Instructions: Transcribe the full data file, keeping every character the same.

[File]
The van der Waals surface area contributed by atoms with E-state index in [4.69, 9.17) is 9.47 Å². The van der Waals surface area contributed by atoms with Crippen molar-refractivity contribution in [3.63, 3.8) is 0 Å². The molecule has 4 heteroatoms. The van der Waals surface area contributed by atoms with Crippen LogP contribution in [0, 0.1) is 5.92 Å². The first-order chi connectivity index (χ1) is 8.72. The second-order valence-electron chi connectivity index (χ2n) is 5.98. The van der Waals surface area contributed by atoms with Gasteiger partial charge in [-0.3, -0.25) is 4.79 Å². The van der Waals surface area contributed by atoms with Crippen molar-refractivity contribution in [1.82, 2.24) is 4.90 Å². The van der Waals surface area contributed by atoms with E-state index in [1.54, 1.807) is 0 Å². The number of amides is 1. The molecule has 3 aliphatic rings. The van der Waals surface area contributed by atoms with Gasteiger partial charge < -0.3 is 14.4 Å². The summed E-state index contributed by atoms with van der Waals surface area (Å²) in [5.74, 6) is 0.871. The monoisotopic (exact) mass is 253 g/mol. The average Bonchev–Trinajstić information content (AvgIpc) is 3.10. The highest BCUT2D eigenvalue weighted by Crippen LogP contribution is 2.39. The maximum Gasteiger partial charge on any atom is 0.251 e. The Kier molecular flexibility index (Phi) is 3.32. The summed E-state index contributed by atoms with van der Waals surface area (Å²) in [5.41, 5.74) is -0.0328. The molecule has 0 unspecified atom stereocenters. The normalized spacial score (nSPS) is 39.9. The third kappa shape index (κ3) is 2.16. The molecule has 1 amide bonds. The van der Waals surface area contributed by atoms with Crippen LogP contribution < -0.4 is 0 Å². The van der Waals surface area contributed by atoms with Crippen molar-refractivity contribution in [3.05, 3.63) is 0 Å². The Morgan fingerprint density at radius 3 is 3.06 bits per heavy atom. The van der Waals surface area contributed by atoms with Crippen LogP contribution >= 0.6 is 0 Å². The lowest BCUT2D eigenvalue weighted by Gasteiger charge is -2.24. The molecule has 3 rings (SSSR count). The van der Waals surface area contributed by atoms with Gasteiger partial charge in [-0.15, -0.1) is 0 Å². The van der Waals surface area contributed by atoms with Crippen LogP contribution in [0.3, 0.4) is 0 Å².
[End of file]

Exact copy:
The van der Waals surface area contributed by atoms with E-state index in [4.69, 9.17) is 9.47 Å². The van der Waals surface area contributed by atoms with Crippen molar-refractivity contribution in [3.63, 3.8) is 0 Å². The molecule has 4 heteroatoms. The van der Waals surface area contributed by atoms with Crippen LogP contribution in [0, 0.1) is 5.92 Å². The first-order chi connectivity index (χ1) is 8.72. The second-order valence-electron chi connectivity index (χ2n) is 5.98. The van der Waals surface area contributed by atoms with Gasteiger partial charge in [-0.3, -0.25) is 4.79 Å². The van der Waals surface area contributed by atoms with Crippen molar-refractivity contribution in [1.82, 2.24) is 4.90 Å². The van der Waals surface area contributed by atoms with E-state index in [1.54, 1.807) is 0 Å². The number of amides is 1. The molecule has 3 aliphatic rings. The van der Waals surface area contributed by atoms with Gasteiger partial charge < -0.3 is 14.4 Å². The summed E-state index contributed by atoms with van der Waals surface area (Å²) in [5.74, 6) is 0.871. The monoisotopic (exact) mass is 253 g/mol. The average Bonchev–Trinajstić information content (AvgIpc) is 3.10. The highest BCUT2D eigenvalue weighted by Crippen LogP contribution is 2.39. The maximum Gasteiger partial charge on any atom is 0.251 e. The Kier molecular flexibility index (Phi) is 3.32. The summed E-state index contributed by atoms with van der Waals surface area (Å²) in [5.41, 5.74) is -0.0328. The molecule has 0 unspecified atom stereocenters. The normalized spacial score (nSPS) is 39.9. The third kappa shape index (κ3) is 2.16. The molecule has 1 amide bonds. The van der Waals surface area contributed by atoms with Crippen LogP contribution < -0.4 is 0 Å². The van der Waals surface area contributed by atoms with Crippen molar-refractivity contribution in [3.05, 3.63) is 0 Å². The Morgan fingerprint density at radius 3 is 3.06 bits per heavy atom. The van der Waals surface area contributed by atoms with Crippen LogP contribution >= 0.6 is 0 Å². The lowest BCUT2D eigenvalue weighted by Gasteiger charge is -2.24. The molecule has 3 rings (SSSR count). The van der Waals surface area contributed by atoms with Gasteiger partial charge in [-0.15, -0.1) is 0 Å². The van der Waals surface area contributed by atoms with Crippen LogP contribution in [0.3, 0.4) is 0 Å².